Get in FORMation: The Haiku
Hello my lovely poets!
It's hard to believe that we are already halfway through National Poetry Month! There is so much beautiful writing happening all over the world, and I love seeing what everyone is working on these days.
Today's post is very special! I'm starting a new series of posts called "Get in FORMation" (where are my fellow Beyoncé fans?). I'm going to walk you through the many different lengths, shapes, and sizes that poetry can come in. More importantly, I am going to show you how to identify each form, and how to use each in your own work. Let's get started!
FUN FACT: Today is National Haiku Day! The timing is impeccable.
In order to understand the haiku as a form, we need to first recognize it's rich history. The haiku emerged in Japanese literature during 17th century. The word haiku stems from two Japanese words: haikai, which is the lighthearted part of a renga (or a linked-verse poem), and hokku meaning "first verse". The haiku is one of the world's oldest and widely recognized forms of poetry, with Japanese poet Matsuo Basho (1644-1694) and Yosa Buson (1716-1784) leading the charge.
The first verse of a renga poem is the hokku, which consists of three un-rhymed lines of five, seven, and five syllables. That's where we get the form! Writers in Japan were allowed to use the hokku as a small, standalone poem. Poets like Basho began publishing these short verses, and create what would eventually be known as the haiku. Haiku poems are traditionally rooted in the natural world and the seasons. These poems allow the reader to have a glimpse into what the poet saw, almost like looking through a small window. The haiku has a lot to do with the way we observe the world around us. There is so much power to be found in the simplicity of a haiku.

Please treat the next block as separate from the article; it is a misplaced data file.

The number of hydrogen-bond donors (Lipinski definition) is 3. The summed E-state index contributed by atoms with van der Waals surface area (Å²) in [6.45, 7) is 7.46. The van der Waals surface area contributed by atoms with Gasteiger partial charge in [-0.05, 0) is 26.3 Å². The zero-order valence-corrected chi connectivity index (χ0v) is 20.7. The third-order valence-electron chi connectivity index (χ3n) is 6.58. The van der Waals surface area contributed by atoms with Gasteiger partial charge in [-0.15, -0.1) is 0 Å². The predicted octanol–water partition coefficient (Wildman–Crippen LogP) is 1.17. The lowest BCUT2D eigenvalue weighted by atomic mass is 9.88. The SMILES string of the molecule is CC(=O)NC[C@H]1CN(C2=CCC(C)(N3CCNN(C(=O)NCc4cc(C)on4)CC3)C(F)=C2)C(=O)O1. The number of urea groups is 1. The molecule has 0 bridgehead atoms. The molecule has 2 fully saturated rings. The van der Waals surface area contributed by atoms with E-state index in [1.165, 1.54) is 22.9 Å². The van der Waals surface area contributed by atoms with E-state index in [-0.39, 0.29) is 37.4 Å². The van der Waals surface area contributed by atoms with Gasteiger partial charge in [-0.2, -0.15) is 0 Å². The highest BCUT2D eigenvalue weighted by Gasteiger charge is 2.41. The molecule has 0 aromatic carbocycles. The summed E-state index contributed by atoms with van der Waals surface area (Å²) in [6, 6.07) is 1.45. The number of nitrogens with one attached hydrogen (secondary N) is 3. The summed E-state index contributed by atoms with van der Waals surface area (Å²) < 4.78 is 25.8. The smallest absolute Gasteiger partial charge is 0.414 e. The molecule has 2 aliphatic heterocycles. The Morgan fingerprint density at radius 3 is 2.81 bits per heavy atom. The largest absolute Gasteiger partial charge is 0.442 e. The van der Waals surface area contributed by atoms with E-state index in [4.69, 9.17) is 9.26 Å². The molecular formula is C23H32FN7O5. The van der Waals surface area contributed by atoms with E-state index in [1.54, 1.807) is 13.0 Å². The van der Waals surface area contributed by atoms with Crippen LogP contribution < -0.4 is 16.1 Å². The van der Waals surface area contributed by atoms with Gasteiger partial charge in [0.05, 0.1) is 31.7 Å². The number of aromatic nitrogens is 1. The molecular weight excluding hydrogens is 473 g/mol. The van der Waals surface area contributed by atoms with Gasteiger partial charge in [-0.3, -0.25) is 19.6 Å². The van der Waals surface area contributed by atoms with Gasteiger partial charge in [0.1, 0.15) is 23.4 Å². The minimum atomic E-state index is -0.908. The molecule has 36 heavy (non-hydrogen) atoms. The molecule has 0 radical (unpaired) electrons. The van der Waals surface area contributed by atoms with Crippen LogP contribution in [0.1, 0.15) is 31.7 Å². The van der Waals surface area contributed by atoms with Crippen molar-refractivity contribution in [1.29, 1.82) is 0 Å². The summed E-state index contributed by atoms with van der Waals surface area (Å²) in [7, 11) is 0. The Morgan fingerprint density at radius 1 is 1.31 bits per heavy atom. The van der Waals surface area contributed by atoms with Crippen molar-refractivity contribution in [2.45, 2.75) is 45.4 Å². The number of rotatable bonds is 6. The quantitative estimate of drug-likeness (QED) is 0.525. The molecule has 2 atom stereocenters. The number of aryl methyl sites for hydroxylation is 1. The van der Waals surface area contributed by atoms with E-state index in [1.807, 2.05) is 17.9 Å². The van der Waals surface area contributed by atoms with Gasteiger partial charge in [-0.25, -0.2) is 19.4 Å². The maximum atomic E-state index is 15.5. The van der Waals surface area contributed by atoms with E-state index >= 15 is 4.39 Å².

While it may look simple, writing a haiku can actually be a bit tricky if you don't keep track of your syllables. A word you may have thought was one syllable is actually two, or the word you want to use will put you over the syllable count! One of the best ways I keep track is reading my haiku out loud, and tapping my finger on the desk with each syllable. If you're like me and second guess how many syllables a word has, Google is a good friend to have. :)
Take a look at some of these beautiful works by haiku masters, and contemporary poets:
The Light of the Candle by Yosa Busan
5 & 7 & 5 by Anselm Hollo
In a Station of the Metro by Ezra Pound
An Ancient Pond! by Matsuo Basho
Mosquito at My Ear by Kobayashi Issa (this one is one of my favorites...makes me laugh every time!)
Hungry for even more haiku? Visit The Haiku Foundation website! They have tons of poems to read, online resources, and more ways to celebrate National Haiku Day!